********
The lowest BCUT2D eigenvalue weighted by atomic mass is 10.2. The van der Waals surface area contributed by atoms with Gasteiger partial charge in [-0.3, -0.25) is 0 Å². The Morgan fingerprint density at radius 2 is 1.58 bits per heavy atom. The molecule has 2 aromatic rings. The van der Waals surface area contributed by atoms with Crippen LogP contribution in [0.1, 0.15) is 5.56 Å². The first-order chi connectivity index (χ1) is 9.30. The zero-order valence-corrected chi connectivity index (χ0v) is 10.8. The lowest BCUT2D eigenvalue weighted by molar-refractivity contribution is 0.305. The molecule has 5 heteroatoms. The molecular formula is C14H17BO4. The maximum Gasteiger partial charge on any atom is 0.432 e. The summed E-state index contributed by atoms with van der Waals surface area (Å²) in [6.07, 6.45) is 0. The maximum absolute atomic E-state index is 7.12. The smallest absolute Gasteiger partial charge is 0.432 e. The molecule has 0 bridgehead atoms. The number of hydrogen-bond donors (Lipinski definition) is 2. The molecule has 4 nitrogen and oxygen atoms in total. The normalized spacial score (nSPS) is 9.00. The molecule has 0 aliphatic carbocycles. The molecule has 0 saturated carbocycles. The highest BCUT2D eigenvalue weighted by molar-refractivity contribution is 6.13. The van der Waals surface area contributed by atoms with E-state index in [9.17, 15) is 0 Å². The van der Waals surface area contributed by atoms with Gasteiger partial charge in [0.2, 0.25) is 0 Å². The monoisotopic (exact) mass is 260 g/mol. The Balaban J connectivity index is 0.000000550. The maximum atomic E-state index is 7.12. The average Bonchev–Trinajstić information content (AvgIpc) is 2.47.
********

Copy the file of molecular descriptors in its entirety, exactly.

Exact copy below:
The lowest BCUT2D eigenvalue weighted by atomic mass is 10.2. The van der Waals surface area contributed by atoms with Gasteiger partial charge in [-0.3, -0.25) is 0 Å². The Morgan fingerprint density at radius 2 is 1.58 bits per heavy atom. The molecule has 2 aromatic rings. The van der Waals surface area contributed by atoms with Crippen LogP contribution in [0.1, 0.15) is 5.56 Å². The first-order chi connectivity index (χ1) is 9.30. The zero-order valence-corrected chi connectivity index (χ0v) is 10.8. The lowest BCUT2D eigenvalue weighted by molar-refractivity contribution is 0.305. The molecule has 5 heteroatoms. The molecular formula is C14H17BO4. The maximum Gasteiger partial charge on any atom is 0.432 e. The summed E-state index contributed by atoms with van der Waals surface area (Å²) in [6.07, 6.45) is 0. The maximum absolute atomic E-state index is 7.12. The smallest absolute Gasteiger partial charge is 0.432 e. The molecule has 0 bridgehead atoms. The number of hydrogen-bond donors (Lipinski definition) is 2. The molecule has 4 nitrogen and oxygen atoms in total. The normalized spacial score (nSPS) is 9.00. The molecule has 0 aliphatic carbocycles. The molecule has 0 saturated carbocycles. The highest BCUT2D eigenvalue weighted by molar-refractivity contribution is 6.13. The van der Waals surface area contributed by atoms with E-state index in [9.17, 15) is 0 Å². The van der Waals surface area contributed by atoms with Gasteiger partial charge in [0.2, 0.25) is 0 Å². The monoisotopic (exact) mass is 260 g/mol. The Balaban J connectivity index is 0.000000550. The maximum atomic E-state index is 7.12. The average Bonchev–Trinajstić information content (AvgIpc) is 2.47.